The Manx is variable in temperament and personality, generally intelligent and skilful, they tend to enjoy they tend to enjoy manoeuvring themselves through doors or gates and have been known to carry a toy with them. and have been known to carry a toy with them. Some are Some are fond of human companionship and enjoy a familiar environment, others enjoy a single a single human owner. They may be vocal, but have a sweet, quiet voice if so.


With its remarkable tailless body and sweet disposition, the Manx is a national treasure on the Isle of Man and a long-time favourite in the cat world.
Manx cats are like the diet soft drinks of the cat world: all the great cat flavour you love, now with up to 100% less tail.
The result of a natural genetic mutation that shortens the tail, the Manx has been the dominant cat breed on the Isle of Man, a small island in the Irish Sea, for centuries. Known for their gentle, discreet, sweet nature and legendary hunting ability, Manxes have been a favourite of sailors and farmers almost as long as they have existed. For starters, the word of the day for Manx is “round”. Their heads are round; their eyes are round; their ears have a rounded shape; and their hind legs are noticeably longer than their front legs, so that their rumps rest above their front shoulders, giving them a rounded shape when standing or moving.
The Manx has been described as “rabbit-like” in its movements and general appearance. This breed of cat usually walks with both hind legs moving in unison, giving it a sort of rabbit-like gait. The Manx’s coat is thick and double-coated, which makes them a healthy shedder, but they are also very tolerant of cold weather and water. Manx cats have been found in virtually all colour combinations and patterns, with the rarest being all-white coats or Manx with coloured tips, and the most common being orange, brindle and tortoiseshell.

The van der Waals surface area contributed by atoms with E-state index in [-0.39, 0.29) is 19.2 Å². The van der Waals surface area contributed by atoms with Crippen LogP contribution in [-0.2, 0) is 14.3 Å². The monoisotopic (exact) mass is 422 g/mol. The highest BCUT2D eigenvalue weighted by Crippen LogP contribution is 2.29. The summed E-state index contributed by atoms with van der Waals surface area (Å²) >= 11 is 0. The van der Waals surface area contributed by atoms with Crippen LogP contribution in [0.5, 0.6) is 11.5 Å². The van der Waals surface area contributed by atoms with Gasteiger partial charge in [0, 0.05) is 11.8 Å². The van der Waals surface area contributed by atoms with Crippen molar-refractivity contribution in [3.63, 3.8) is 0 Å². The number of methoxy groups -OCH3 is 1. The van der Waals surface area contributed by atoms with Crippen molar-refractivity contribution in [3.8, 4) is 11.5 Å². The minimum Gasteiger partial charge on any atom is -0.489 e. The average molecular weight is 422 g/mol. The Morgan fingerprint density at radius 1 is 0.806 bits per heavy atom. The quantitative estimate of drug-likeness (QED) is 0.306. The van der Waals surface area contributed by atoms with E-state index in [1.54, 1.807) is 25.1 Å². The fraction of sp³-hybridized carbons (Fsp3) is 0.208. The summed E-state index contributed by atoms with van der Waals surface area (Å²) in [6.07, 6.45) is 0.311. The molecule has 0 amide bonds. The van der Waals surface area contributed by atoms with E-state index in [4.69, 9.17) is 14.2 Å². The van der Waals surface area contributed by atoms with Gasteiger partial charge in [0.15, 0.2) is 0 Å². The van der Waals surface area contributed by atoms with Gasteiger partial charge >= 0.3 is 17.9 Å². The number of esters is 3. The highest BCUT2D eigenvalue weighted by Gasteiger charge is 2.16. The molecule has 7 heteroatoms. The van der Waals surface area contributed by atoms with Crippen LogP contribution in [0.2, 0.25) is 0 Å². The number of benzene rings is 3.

Although they are known to be short-haired, there are long-haired cats with the same genetic make-up. Their treatment is a matter of debate. The Cat Fanciers’ Association (CFA) says that the Manx can be either long-haired or short-haired, but exhibits them all as short-haired, regardless of actual coat length. Other bodies in Europe and Asia consider long-haired cats as a separate breed, called Cymric.
The Manx’s lack of tail is the result of a natural genetic mutation. This, coupled with the small size of the Isle of Man and its geographic isolation, allowed the dominant gene trait to spread among the island’s cat population.

Breed Characteristics:
Coat Type: Variable length, with thick, short, undercoat.
Colours & Body Type: A compact and solid build, this breed lacks a tail and has a noticeably round rump. They have short powerful legs with hind legs slightly longer than the front legs. They come in any and all colours or patterns with the exception of the Siamese patterning.
Grooming Needs: Low – weekly brush.
Similar Breeds: British shorthair.
Vital Stats:
Height: 25 to 30 cm
Weight – Female: 3.6 to 4.5 kg
Weight – Male: 4.5 to 5.5 kg
Health Profile: Spinal deformities, fused vertebrae, arthritis, bowel blockage.
Life Span: 12 to 16 Years

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